Bi Bi, Baby, Bi Bi

Overlapping pink and blue triangles, symbol of...

I’m bisexual.

I’ll allow you all a minute to process what that means to you before I get into what it ACTUALLY means.

Being bisexual means that I am sexually and romantically attracted to members of both sexes. I was once challenged in high school that I couldn’t be bisexual because I’d never slept with a woman. If that were how it works, then I couldn’t have been a heterosexual at the time because I’d never had sex with a man at that point either. But that’s not how it works.

Being bisexual brings up some interesting stereotypes.

One is that I don’t exist. People who claim to be bisexual are just confused. In a society so obsessed with labels and the concept of either/or, all or nothing, bisexuality is a mind-boggle. I have to be attracted to either men or women. I can’t be attracted to both. And in this world, adherence to convention would be preferred. But if I were a lesbian that would be okay because at least then I would make a COMMITMENT to a choice. For some reason the idea that I could be attracted to both sexes is considered impossible.

Speaking of commitment, therein lies another stereotype. That because I’m bisexual (if you believe in that sort of thing), I can’t be in a committed relationship. I am somehow unsatisfied if I were to pick one partner because I’d always be yearning for the opposite. The problem with this idea is that it has nothing to do with sexuality and everything to do with monogamy. I know some perfectly straight people and some perfectly gay people who couldn’t be in a committed relationship if you tied them to someone. I’ve personally gotten to the age and experience that commitment to ONE person is my ideal.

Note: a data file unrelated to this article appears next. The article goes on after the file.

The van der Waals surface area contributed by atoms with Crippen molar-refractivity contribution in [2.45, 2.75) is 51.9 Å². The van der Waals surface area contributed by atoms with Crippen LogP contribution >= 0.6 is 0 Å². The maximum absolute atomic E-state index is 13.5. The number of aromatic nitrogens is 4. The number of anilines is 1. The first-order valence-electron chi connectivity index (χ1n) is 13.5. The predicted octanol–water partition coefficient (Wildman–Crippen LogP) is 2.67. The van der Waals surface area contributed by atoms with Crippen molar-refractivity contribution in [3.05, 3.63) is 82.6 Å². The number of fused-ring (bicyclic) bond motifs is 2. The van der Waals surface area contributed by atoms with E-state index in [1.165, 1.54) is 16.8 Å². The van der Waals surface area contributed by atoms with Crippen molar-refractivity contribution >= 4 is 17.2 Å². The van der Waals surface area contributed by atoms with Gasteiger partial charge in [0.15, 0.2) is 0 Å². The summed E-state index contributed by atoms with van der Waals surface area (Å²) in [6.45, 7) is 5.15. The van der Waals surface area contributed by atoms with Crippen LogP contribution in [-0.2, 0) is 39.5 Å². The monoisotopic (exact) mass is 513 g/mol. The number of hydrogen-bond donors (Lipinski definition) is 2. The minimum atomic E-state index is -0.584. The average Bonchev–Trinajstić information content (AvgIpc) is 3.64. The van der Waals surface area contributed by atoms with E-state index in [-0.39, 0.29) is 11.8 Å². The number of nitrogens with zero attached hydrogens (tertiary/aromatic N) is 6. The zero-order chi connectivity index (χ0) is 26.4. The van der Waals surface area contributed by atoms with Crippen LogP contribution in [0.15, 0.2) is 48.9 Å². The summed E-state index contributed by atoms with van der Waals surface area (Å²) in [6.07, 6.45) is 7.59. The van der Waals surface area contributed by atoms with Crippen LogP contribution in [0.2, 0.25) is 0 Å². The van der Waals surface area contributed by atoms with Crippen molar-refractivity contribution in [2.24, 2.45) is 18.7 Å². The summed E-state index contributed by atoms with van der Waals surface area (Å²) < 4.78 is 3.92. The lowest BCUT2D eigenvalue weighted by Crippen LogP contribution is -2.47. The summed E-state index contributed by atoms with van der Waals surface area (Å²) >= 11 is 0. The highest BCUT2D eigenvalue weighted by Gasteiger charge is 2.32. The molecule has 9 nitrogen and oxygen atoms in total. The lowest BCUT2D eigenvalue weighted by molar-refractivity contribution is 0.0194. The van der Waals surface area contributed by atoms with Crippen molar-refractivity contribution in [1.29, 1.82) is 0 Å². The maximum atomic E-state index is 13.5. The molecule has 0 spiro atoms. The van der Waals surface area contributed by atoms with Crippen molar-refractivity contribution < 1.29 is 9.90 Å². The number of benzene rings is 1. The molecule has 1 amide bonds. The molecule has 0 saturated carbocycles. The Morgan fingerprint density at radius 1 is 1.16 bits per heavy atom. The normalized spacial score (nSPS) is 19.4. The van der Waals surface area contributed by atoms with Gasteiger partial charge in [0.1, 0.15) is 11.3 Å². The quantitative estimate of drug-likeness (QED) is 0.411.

You may be wondering why I’ve never brought up my sexuality before. I’ve talked about my dealings with men before, but not women.

Well, first of all, it’s none of your damn business and I’ll mete out information about myself as I see fit. Second of all, my dealings with women have been fewer, but no less confusing, awkward, and difficult than my go-rounds with men. While I’m more trusting of a woman flirting with me than I am a man (in other words, if I realize they’re hitting on me, I don’t automatically chalk it up to them looking for an easy score, they’re joking, or it’s because I’m the only single girl in the room), I’m as clueless as a man when dealing with them in relationships. I’ve also been witness to a few sour women break-ups. That alone has been enough to make me tread extra carefully.

Lastly, I’m not exactly in the closet, but I’m not sure everyone knows. In fact, when I did let my parents in on the fact that I was bisexual, they were actually both shocked that I wasn’t a lesbian. So there ya go. But still, there are certain friends and family members that might not be too thrilled with my sexuality.

Which raises another fun point.

If I date a man, I’m okay. If I date a woman, I’m a lesser human being. Isn’t that strange? Nothing else about me changes. Not my personality, not my weight, not my eye color, not my job. Just my relationship. And that one little thing determines if I can go about life peacefully or if I get people coming up to me in the mall to tell me I’m an abomination (it’s happened!).